The Storyboards teaching strategy helps students keep track of a narrative’s main ideas and supporting details by having them illustrate the story’s important scenes. Storyboarding can be used when texts are read aloud or when students read independently. Checking the thoroughness and accuracy of students’ storyboards is an effective way for you to evaluate reading comprehension before moving on to more analytic tasks.


  1. Provide a Storyboard Template
    Share with students the storyboard template in the handout section below, or design your own. The template should have several blocks that are large enough for students to draw pictures, with room for captions below.
  2. Students Draw Main Ideas
    Ask students to draw the main ideas of a story. Students could do this after hearing a story aloud or while reading a story to themselves. Each drawing should have a short caption explaining what is happening in the picture. You could also have students use relevant quotations from the story as captions.
  3. Students Share Storyboards
    You can ask students to compare storyboards with a partner or a small group. How are their storyboards similar? How are they different? This discussion can help students clarify basic ideas in the text and can also help them analyze which ideas are most important.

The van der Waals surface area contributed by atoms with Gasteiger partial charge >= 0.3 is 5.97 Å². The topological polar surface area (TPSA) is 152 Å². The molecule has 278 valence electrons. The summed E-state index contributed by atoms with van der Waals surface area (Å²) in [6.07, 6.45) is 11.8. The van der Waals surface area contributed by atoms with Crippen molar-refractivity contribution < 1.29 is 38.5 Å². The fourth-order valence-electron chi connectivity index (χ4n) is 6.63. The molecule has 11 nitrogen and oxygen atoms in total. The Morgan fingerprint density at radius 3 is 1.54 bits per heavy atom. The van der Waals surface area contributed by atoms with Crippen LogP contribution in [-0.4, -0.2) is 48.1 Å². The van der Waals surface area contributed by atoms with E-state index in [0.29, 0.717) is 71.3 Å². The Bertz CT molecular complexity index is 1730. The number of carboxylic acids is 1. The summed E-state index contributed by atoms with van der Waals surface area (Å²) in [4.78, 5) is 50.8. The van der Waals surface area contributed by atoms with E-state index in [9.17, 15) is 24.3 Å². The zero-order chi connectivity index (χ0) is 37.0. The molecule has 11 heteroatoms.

Related Content


How Do Others Define Your Identity?

Students draw on a contemporary parable to explore how identity is formed by our own perception as well as other people's perception of us.


Hermine Herschel

Image of Hermine Herschel, grandmother of Holocaust survivor Ava Kadishson Schieber. Herschel was deported to Auschwitz.

Race in US History

Dr. King's Legacy and Choosing to Participate

Students analyze Martin Luther King Jr.'s final speech and consider how they can respond to King's challenge to create a more just world.

Teaching Strategy

Iceberg Diagrams

Encourage students to recognize the multiple causal factors behind an event from history, the present, or literature, using the visual of an iceberg.

Search Our Global Collection

Everything you need to get started teaching your students about racism, antisemitism and prejudice.